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Broadband declared a basic service in Canada

Ruling creates higher speed targets and a fund to upgrade broadband infrastructure in rural and remote areas.

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Canadians can soon expect minimum download speeds of 50 megabits per second, roughly 10 times the current target.

Michael Bocchieri/Getty Images

If you live in Canada, you can expect a future in which high-speed internet connections will always be a way of life.

Broadband internet access is now considered a basic service in Canada, the Canadian Radio-television and Telecommunications Commission, the country's telecommunications regulator, said Wednesday. The decision mandates higher download speed targets and creation of a C$750 million fund to build and reinforce broadband infrastructure in rural and remote areas over five years.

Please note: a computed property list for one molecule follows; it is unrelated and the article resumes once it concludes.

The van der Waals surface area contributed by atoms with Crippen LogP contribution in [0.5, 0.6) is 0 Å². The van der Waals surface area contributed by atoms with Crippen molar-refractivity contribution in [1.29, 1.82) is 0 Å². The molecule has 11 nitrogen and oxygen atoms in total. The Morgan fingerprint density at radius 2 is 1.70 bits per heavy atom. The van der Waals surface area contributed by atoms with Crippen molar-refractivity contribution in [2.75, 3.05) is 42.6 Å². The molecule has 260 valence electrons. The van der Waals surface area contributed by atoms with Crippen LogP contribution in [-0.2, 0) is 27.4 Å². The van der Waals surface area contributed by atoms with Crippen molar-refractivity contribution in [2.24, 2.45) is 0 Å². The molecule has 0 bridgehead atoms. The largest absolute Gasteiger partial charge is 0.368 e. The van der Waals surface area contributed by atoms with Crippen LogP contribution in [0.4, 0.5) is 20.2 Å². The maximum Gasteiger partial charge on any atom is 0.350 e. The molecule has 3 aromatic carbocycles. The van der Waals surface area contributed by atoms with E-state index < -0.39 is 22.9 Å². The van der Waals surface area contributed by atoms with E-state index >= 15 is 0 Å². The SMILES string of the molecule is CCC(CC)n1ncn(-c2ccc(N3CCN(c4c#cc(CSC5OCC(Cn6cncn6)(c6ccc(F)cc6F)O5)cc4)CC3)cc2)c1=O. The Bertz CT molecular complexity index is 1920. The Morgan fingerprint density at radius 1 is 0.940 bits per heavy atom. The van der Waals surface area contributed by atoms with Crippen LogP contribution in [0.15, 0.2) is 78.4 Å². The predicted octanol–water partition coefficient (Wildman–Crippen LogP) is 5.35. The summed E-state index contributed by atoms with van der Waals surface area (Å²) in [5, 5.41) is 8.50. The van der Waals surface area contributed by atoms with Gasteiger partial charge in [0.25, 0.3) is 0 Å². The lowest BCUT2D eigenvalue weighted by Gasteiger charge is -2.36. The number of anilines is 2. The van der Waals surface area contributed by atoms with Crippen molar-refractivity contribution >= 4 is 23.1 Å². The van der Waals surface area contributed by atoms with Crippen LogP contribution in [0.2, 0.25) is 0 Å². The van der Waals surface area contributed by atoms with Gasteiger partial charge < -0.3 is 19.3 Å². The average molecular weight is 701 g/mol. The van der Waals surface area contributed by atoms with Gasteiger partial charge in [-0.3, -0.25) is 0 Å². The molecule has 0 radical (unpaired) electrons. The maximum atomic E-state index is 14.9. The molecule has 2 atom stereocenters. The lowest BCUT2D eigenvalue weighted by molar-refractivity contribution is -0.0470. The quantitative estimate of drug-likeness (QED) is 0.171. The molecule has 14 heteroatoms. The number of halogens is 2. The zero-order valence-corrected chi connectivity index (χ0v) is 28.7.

"These goals are ambitious, they will not be easy to achieve and they will cost money. But we have no choice," Commission Chairman Jean-Pierre Blais said at a news conference, according to the Financial Post.

"The future of our economy, our prosperity, our society -- indeed the future of every citizen -- requires us to set ambitious goals, and to get on with connecting all Canadians for the 21st century," he said.

The ruling requires minimum download speeds of 50 megabits per second and upload speeds of 10 megabits per second -- roughly 10 times existing speed targets, the Financial Post reported. Canadians will be able to subscribe to unlimited data plans for fixed broadband service, as well as have access to the latest wireless technologies in the home and on major roads.